Ollie Johnston (fifth from left) was one of the so-called 'Nine Old Men'
The last of the great artists from Walt Disney's "golden age" of animation has died at the age of 95, said Disney.
Ollie Johnston was the last surviving member of an elite group of Disney animation pioneers known as the "Nine Old Men".
His films included Snow White and the Seven Dwarfs, Pinocchio, and Peter Pan.
"Ollie was part of an amazing generation of artists, one of the real pioneers of our art," said Roy Disney, nephew of Walt Disney.
Mr Johnston studied at Los Angeles' Chouinard Art Institute and was approached by the then-fledgling Disney studio in 1935 to work on animated shorts including Mickey's Garden, Pluto's Judgement Day and Mickey's Rival.
His first feature film was Snow White and the Seven Dwarfs in 1937, and he went on to work on classic Disney animated films such as Fantasia, Cinderella, Lady and the Tramp, Sleeping Beauty, and The Jungle Book.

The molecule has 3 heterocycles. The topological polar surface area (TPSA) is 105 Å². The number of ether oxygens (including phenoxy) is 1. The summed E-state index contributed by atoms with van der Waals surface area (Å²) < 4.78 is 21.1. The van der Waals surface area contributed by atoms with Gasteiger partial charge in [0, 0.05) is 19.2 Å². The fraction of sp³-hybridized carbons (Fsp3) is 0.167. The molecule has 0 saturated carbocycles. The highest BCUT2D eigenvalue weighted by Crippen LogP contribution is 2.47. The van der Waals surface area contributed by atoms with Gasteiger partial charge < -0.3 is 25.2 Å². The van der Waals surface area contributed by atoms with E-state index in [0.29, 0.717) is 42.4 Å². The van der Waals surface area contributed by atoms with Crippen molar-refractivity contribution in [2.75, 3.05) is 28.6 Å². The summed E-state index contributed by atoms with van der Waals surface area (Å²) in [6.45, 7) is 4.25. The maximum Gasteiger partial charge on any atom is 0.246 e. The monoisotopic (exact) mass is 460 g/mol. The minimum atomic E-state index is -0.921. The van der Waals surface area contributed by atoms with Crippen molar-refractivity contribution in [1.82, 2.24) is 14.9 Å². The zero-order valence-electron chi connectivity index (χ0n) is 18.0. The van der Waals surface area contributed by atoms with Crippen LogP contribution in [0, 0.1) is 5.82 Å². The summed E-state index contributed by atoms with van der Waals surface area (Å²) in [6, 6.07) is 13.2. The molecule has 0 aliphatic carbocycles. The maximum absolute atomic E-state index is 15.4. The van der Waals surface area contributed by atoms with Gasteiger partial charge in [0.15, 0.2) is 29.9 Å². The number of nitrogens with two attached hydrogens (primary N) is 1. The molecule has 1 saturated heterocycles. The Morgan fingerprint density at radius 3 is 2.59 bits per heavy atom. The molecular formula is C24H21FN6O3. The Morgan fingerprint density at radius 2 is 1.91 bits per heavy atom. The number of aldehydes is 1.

His famous scenes included the heartbreaking death of Bambi's mother at the hands of a hunter.
Mr Johnston retired in January 1978 to devote his time to writing, lecturing and consulting.
In 1989, he received a Disney Legends Award, and in 2003, the Academy of Motion Picture Arts and Sciences held a tribute to him.
In 2005, Mr Johnston received the National Medal of Arts, becoming the first animator to ever receive the honour.
Mr Johnston, who died in Washington state, is survived by his sons, Ken and Rick.